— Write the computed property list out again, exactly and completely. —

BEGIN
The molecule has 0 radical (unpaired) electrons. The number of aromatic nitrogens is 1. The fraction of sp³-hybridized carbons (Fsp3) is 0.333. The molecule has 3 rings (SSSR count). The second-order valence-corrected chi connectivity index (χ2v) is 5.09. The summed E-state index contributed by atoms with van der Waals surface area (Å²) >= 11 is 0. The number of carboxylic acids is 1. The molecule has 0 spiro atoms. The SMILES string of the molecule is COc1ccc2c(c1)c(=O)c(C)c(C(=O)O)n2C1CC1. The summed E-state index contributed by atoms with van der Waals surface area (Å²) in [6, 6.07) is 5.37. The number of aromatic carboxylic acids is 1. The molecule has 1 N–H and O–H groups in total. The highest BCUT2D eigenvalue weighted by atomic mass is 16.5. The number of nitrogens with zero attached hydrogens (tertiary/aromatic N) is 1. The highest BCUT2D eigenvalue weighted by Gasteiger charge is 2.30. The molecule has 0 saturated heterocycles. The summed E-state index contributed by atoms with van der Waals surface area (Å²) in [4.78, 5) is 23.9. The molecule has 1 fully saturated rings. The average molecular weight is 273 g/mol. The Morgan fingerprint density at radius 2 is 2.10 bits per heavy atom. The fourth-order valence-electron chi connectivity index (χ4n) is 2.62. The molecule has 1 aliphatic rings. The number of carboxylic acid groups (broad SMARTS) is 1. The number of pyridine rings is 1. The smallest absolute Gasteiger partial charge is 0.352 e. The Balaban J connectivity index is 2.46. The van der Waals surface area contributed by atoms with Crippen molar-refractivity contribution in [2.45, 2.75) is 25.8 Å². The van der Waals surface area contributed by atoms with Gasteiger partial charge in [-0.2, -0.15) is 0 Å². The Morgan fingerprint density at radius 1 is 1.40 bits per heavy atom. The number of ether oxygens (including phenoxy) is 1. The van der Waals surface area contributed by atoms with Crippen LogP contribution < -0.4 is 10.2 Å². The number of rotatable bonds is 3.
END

The molecule has 0 radical (unpaired) electrons. The number of aromatic nitrogens is 1. The fraction of sp³-hybridized carbons (Fsp3) is 0.333. The molecule has 3 rings (SSSR count). The second-order valence-corrected chi connectivity index (χ2v) is 5.09. The summed E-state index contributed by atoms with van der Waals surface area (Å²) >= 11 is 0. The number of carboxylic acids is 1. The molecule has 0 spiro atoms. The SMILES string of the molecule is COc1ccc2c(c1)c(=O)c(C)c(C(=O)O)n2C1CC1. The summed E-state index contributed by atoms with van der Waals surface area (Å²) in [6, 6.07) is 5.37. The number of aromatic carboxylic acids is 1. The molecule has 1 N–H and O–H groups in total. The highest BCUT2D eigenvalue weighted by atomic mass is 16.5. The number of nitrogens with zero attached hydrogens (tertiary/aromatic N) is 1. The highest BCUT2D eigenvalue weighted by Gasteiger charge is 2.30. The molecule has 0 saturated heterocycles. The summed E-state index contributed by atoms with van der Waals surface area (Å²) in [4.78, 5) is 23.9. The molecule has 1 fully saturated rings. The average molecular weight is 273 g/mol. The Morgan fingerprint density at radius 2 is 2.10 bits per heavy atom. The fourth-order valence-electron chi connectivity index (χ4n) is 2.62. The molecule has 1 aliphatic rings. The number of carboxylic acid groups (broad SMARTS) is 1. The number of pyridine rings is 1. The smallest absolute Gasteiger partial charge is 0.352 e. The Balaban J connectivity index is 2.46. The van der Waals surface area contributed by atoms with Crippen molar-refractivity contribution in [2.45, 2.75) is 25.8 Å². The van der Waals surface area contributed by atoms with Gasteiger partial charge in [-0.2, -0.15) is 0 Å². The Morgan fingerprint density at radius 1 is 1.40 bits per heavy atom. The number of ether oxygens (including phenoxy) is 1. The van der Waals surface area contributed by atoms with Crippen LogP contribution < -0.4 is 10.2 Å². The number of rotatable bonds is 3.